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I have an existing CentOS installation which I'd like to install extra packages to. The packages to be installed were supplied to me in a list, one package per line, which looks like:

....
Cluster_Administration-en-US.noarch
ElectricFence.x86_64
GConf2.i386
GConf2.x86_64
GConf2-devel.i386
GConf2-devel.x86_64
Global_File_System-en-US.noarch
ImageMagick.i386
...

Using this text file, is there a way to install every package listed? I suspect the list is actually a list of 'all' packages which could have been installed when the operating system was originally set up.

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Yes, do this:

yum -y install $(cat file_name)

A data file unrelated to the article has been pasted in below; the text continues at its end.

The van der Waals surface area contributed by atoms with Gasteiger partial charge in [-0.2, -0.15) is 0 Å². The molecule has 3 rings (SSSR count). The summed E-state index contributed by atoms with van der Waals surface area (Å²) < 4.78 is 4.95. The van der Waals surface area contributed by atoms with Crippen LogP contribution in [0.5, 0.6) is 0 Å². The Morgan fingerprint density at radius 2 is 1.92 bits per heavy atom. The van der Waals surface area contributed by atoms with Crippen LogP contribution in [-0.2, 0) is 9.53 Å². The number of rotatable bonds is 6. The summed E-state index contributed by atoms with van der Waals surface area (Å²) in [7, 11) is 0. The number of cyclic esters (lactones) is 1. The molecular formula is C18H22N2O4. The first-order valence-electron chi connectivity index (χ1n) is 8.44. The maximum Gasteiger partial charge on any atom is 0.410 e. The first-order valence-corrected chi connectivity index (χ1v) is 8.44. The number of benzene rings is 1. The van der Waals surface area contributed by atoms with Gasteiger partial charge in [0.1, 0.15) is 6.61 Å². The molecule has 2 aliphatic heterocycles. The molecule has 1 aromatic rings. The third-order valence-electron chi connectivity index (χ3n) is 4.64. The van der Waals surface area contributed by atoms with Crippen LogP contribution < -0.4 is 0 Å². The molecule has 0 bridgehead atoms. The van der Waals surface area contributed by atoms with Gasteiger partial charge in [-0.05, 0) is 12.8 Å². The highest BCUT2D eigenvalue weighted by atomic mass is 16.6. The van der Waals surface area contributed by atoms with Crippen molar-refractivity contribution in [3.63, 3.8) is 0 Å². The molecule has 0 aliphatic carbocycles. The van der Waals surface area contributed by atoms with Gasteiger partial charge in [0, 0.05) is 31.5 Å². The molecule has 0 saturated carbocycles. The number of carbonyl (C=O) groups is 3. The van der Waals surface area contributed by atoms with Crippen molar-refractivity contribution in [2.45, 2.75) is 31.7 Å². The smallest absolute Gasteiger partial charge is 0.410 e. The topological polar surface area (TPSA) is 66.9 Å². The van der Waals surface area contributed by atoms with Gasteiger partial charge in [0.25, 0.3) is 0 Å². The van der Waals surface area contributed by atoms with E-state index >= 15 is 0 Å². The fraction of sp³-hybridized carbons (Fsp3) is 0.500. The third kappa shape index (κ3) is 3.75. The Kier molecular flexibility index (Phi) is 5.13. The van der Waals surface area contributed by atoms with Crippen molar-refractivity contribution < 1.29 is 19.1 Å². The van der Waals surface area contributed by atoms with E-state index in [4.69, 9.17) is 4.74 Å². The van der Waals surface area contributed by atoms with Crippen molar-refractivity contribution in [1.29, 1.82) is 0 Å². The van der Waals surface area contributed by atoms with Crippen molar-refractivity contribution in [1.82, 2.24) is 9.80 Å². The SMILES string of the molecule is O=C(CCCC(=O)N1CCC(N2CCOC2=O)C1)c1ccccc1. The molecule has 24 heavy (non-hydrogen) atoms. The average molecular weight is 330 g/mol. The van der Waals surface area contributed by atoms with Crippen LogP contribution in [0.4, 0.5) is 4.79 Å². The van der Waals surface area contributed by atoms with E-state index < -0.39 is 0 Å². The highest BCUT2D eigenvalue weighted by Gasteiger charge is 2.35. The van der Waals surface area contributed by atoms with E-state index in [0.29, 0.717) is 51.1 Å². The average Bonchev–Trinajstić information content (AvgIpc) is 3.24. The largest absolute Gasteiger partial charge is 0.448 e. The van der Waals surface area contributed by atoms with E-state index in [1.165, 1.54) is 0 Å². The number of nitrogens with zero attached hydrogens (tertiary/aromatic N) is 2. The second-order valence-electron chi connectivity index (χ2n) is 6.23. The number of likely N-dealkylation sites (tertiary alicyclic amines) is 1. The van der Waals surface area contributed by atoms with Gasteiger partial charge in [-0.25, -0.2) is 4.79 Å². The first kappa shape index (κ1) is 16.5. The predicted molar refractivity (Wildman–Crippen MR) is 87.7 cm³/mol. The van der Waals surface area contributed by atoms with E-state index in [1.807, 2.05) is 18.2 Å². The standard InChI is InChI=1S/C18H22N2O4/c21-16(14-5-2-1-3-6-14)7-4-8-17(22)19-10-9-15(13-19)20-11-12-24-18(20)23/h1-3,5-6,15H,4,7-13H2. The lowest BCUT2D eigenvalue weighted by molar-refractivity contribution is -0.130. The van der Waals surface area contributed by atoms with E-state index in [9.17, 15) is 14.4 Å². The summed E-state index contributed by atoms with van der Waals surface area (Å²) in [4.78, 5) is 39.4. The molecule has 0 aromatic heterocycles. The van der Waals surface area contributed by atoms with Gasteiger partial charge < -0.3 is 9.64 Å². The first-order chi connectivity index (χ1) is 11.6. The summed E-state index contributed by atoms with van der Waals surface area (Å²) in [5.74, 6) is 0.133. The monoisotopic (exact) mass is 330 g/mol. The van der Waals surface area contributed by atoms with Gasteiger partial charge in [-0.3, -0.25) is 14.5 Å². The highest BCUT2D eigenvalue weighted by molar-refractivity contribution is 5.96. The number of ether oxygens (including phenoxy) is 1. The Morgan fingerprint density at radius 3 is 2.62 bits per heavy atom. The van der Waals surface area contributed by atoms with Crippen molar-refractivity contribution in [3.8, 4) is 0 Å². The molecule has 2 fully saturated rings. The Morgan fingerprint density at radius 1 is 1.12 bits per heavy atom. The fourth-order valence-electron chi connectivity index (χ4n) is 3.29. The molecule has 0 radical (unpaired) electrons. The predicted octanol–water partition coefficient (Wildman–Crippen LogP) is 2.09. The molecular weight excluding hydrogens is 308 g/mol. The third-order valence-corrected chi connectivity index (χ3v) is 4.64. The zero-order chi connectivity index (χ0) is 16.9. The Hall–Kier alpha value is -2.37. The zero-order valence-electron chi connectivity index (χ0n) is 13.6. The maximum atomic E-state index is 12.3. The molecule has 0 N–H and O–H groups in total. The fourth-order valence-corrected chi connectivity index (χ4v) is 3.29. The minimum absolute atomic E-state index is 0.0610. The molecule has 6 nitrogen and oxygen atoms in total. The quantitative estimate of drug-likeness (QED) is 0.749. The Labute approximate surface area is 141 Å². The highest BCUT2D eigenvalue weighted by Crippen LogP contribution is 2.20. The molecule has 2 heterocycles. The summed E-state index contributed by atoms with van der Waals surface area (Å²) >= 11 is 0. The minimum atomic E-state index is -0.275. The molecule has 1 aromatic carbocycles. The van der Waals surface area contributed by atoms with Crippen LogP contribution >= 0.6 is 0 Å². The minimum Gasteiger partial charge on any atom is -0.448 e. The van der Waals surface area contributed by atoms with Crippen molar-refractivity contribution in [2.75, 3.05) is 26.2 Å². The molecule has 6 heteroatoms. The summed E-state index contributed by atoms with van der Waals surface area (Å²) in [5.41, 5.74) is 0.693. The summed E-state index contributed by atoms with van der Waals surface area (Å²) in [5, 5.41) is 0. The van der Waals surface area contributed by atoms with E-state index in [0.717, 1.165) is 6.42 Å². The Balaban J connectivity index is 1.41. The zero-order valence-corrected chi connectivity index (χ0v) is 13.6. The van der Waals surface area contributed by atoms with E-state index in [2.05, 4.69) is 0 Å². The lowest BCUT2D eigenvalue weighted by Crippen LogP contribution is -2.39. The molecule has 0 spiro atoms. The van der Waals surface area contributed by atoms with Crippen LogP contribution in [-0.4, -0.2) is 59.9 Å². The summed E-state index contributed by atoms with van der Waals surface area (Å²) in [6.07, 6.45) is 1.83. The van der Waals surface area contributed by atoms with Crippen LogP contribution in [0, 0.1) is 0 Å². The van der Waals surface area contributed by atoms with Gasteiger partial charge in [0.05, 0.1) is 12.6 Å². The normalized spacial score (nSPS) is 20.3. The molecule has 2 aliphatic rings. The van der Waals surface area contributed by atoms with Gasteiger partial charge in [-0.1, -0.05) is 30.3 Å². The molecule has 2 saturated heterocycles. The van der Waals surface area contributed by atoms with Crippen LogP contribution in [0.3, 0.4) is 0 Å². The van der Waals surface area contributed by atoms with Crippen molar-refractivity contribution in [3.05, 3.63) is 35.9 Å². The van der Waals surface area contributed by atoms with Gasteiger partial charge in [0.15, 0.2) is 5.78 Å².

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This is much nicer, as it will look at all the dependencies at the same time, instead of figuring them out for every single package. – Marcin Sep 6 '12 at 14:01
    
yes, that's true. – paintbox Sep 7 '12 at 13:52
    
This is a really old question, but this certainly helped me. If you have a file with the packages separated by line feeds, you name need to do the following: yum -y install $(cat filename cat | tr '\n' ' ') – SteveM Dec 30 '14 at 21:23
    
Wow. So simple I could only google it instead of think of it myself. – bgStack15 Dec 14 '15 at 20:42

You can also try this in command line.

for i in `cat textfile` ; do yum -y install $i; done

For every i in textfile, it does a yum -y install.

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1  
as Mafcin stated above this will do dependency check on every package ie. for each line. – paintbox Sep 7 '12 at 13:54

Try with xargs:

cat textfile | xargs yum -y install

 

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